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Offbeat Couple gives away hundreds of restored instruments

12:50  14 december  2019
12:50  14 december  2019 Source:   cbsnews.com

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The instruments show up all day without intermission, and each piece is in some form of disrepair. They started buying these broken instruments a few years ago after But they're still very active in this passion to restore instruments to their former glory and then give them away by the hundreds .

Couple donates restored musical instruments to students. Rochester, New York — For Charlie and Dorothy Hale of Rochester, New York, every day is like Christmas But they're still very active in this passion to restore instruments to their former glory and then give them away by the hundreds .

Rochester, New York — For Charlie and Dorothy Hale of Rochester, New York, every day is like Christmas morning. Bright, shiny woodwinds and worn out old trumpets, brown cardboard packages tied up with strings — used musical instruments are their favorite things.

The instruments show up all day without intermission, and each piece is in some form of disrepair. They started buying these broken instruments a few years ago after Dorothy took a class in instrument repair.

"I always loved to take things apart, and it's about time I learned how to put something together," she said.

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Charlie and Dorothy Hale started restoring musical instruments a few years ago. Even though the Hales are in their 80's, they have given away hundreds of

Charlie and Dorothy Hale started restoring musical instruments a few years ago. Even though the Hales are in their 80's, they have given away hundreds of restored instruments to students in Rochester. Steve Hartman has their story on the road.

a group of people sitting at a table: instruments.jpg© CBS News instruments.jpg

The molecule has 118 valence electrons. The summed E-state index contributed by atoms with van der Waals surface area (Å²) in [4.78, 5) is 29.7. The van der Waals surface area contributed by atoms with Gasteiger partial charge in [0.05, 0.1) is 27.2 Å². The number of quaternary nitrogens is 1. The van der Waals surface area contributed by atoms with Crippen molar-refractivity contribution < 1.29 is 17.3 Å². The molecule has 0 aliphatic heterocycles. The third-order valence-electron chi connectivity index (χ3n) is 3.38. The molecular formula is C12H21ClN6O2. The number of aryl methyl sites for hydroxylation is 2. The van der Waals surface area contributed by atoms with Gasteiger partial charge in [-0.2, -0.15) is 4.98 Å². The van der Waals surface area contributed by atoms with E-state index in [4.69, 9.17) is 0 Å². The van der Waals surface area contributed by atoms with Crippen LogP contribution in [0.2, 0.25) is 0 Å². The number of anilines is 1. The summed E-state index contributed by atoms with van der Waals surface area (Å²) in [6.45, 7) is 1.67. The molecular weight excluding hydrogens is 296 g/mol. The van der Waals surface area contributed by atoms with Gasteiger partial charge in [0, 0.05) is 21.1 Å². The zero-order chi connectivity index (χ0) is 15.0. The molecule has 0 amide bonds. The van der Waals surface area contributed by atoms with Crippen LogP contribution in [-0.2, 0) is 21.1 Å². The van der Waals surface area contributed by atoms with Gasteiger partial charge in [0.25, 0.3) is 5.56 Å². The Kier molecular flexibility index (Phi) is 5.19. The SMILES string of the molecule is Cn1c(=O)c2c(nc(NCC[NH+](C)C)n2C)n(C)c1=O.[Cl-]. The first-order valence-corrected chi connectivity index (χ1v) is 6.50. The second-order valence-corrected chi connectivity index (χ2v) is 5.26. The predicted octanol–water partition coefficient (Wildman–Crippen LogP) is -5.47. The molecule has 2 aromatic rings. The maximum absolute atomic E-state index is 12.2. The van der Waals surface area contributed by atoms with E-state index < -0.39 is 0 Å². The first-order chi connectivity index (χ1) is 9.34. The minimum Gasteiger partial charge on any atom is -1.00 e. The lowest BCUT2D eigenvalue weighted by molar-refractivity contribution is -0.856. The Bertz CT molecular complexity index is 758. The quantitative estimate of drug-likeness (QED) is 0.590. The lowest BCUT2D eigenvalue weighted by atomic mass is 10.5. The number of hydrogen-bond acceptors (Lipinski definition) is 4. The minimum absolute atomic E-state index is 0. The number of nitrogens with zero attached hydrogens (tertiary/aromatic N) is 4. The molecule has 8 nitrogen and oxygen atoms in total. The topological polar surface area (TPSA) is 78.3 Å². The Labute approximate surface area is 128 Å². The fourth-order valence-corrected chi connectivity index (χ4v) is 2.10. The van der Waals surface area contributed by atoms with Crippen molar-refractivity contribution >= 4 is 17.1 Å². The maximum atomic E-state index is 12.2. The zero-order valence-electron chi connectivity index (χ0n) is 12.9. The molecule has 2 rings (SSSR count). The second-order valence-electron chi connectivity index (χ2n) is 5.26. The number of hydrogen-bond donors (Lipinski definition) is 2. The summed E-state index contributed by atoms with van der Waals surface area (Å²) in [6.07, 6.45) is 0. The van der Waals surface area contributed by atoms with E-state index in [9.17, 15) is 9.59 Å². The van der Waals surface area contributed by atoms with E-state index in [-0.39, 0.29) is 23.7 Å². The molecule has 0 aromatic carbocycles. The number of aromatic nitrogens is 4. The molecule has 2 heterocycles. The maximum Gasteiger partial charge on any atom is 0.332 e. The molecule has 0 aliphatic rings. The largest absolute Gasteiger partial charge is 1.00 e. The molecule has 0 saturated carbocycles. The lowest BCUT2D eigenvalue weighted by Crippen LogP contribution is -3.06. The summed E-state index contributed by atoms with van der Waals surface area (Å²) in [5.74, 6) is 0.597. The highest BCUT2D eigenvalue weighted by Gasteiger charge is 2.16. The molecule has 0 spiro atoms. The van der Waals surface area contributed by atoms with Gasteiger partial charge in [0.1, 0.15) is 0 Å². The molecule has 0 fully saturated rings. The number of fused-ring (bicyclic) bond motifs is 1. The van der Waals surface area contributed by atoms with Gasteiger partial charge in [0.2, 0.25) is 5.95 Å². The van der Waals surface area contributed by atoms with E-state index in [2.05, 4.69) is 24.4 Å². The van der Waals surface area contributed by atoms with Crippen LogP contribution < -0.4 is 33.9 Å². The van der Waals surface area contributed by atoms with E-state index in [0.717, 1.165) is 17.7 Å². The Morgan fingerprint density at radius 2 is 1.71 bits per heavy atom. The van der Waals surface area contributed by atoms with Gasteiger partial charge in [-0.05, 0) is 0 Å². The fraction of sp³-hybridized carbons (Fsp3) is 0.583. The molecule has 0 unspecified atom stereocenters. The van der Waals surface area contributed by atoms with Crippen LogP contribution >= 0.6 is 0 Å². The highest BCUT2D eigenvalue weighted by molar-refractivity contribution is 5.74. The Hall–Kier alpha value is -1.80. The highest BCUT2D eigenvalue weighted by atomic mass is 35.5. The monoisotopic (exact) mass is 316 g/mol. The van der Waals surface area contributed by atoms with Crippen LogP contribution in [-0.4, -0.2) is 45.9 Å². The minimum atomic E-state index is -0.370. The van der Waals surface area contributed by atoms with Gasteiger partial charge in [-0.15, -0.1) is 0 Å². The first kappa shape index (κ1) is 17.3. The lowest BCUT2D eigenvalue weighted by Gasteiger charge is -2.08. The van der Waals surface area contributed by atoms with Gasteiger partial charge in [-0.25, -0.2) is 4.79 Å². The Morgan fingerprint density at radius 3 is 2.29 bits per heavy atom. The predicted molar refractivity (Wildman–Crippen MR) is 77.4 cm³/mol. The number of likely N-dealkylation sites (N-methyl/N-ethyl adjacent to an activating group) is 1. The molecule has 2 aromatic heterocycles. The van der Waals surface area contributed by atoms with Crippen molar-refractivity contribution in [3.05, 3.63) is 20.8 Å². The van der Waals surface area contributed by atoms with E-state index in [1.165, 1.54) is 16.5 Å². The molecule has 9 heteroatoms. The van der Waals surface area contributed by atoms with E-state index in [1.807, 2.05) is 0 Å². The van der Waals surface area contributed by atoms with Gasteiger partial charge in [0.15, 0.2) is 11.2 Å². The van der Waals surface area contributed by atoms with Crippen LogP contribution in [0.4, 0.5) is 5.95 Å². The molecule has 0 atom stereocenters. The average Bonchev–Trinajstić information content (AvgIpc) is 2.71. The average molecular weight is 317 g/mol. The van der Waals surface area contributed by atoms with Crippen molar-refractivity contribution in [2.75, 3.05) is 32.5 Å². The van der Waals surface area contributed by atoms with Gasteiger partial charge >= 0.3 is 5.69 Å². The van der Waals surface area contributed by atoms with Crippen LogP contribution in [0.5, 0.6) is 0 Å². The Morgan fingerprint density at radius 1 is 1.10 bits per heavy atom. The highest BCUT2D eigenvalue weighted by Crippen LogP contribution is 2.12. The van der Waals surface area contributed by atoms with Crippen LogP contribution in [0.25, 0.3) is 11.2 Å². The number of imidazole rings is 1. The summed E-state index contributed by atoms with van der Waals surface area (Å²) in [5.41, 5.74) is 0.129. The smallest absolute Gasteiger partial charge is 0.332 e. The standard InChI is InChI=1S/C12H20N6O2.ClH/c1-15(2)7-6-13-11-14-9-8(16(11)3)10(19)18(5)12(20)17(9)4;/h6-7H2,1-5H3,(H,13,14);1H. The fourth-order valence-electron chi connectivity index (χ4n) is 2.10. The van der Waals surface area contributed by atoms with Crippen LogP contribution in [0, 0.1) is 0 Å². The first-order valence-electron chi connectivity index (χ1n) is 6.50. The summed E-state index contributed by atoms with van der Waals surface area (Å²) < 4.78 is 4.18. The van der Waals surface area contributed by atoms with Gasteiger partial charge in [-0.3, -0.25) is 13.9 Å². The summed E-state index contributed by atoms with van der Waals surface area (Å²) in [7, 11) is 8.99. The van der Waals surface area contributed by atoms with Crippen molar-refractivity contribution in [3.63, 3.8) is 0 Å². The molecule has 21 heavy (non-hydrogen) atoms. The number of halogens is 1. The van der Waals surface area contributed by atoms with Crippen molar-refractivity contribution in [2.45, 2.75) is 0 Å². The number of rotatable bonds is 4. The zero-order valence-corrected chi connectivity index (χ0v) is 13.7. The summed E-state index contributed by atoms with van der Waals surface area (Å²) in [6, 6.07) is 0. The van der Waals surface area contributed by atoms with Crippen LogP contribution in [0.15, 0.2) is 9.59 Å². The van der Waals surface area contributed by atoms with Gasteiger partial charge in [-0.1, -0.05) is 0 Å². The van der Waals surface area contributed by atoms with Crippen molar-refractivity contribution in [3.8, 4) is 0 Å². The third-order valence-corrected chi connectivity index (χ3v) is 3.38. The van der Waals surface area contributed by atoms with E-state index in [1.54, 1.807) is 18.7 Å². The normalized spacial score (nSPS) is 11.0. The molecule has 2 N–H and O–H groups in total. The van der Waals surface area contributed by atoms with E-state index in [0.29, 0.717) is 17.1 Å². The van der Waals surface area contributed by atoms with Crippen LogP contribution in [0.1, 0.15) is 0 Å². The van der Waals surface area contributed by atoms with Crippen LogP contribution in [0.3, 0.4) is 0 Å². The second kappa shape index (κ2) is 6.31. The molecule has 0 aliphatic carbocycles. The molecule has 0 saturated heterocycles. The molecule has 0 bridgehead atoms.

Dorothy, a retired chemist, and Charlie, a retired doctor, are both now in their 80s. But they're still very active in this passion to restore instruments to their former glory and then give them away by the hundreds.

So far, the Hales have donated nearly 1,000 instruments to the Rochester School District through the Rochester Education Foundation.

"It's unbelievable for two humans to care so much about other people's children," said Alison Schmitt, the lead teacher for the Rochester arts department.

Alison said the impact has been huge. But when I tried to talk to the Hales about this, they seemed downright oblivious.

a man sitting at a table: Charlie and Dorothy Hale© Provided by CBS News Charlie and Dorothy Hale

"There are ripples of effect I'd hope," Charlie said.

Sophomore William Delgado said it's more like tidal waves.

"Really music has and can create somebody, and it created me," he said.

Studies consistently show that music education helps kids do better in school, overall. If for no other reason, it makes them want to attend. Fortunately, the Hales are now starting to understand.

"If I could thank you every single day of my life, I would," Alison said.

As we go into the holidays, it's good to remember that there is no greater gift than simply telling someone just how important they really are.

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